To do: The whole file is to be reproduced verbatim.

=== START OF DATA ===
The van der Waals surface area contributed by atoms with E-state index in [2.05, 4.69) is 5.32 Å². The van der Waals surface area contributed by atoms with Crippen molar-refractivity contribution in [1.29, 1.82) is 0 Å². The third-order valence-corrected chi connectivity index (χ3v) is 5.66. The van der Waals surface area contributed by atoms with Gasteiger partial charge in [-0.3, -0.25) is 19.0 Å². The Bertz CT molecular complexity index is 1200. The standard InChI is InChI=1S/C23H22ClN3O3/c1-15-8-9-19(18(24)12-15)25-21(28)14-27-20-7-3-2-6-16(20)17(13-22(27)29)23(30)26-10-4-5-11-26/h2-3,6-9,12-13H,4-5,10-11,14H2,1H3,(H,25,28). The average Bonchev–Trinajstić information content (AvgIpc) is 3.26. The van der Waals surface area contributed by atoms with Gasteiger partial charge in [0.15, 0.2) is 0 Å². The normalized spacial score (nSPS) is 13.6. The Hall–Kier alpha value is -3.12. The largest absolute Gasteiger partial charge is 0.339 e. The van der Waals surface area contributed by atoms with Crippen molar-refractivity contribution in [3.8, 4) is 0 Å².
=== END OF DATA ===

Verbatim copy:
The van der Waals surface area contributed by atoms with E-state index in [2.05, 4.69) is 5.32 Å². The van der Waals surface area contributed by atoms with Crippen molar-refractivity contribution in [1.29, 1.82) is 0 Å². The third-order valence-corrected chi connectivity index (χ3v) is 5.66. The van der Waals surface area contributed by atoms with Gasteiger partial charge in [-0.3, -0.25) is 19.0 Å². The Bertz CT molecular complexity index is 1200. The standard InChI is InChI=1S/C23H22ClN3O3/c1-15-8-9-19(18(24)12-15)25-21(28)14-27-20-7-3-2-6-16(20)17(13-22(27)29)23(30)26-10-4-5-11-26/h2-3,6-9,12-13H,4-5,10-11,14H2,1H3,(H,25,28). The average Bonchev–Trinajstić information content (AvgIpc) is 3.26. The van der Waals surface area contributed by atoms with Gasteiger partial charge in [0.15, 0.2) is 0 Å². The normalized spacial score (nSPS) is 13.6. The Hall–Kier alpha value is -3.12. The largest absolute Gasteiger partial charge is 0.339 e. The van der Waals surface area contributed by atoms with Crippen molar-refractivity contribution in [3.8, 4) is 0 Å².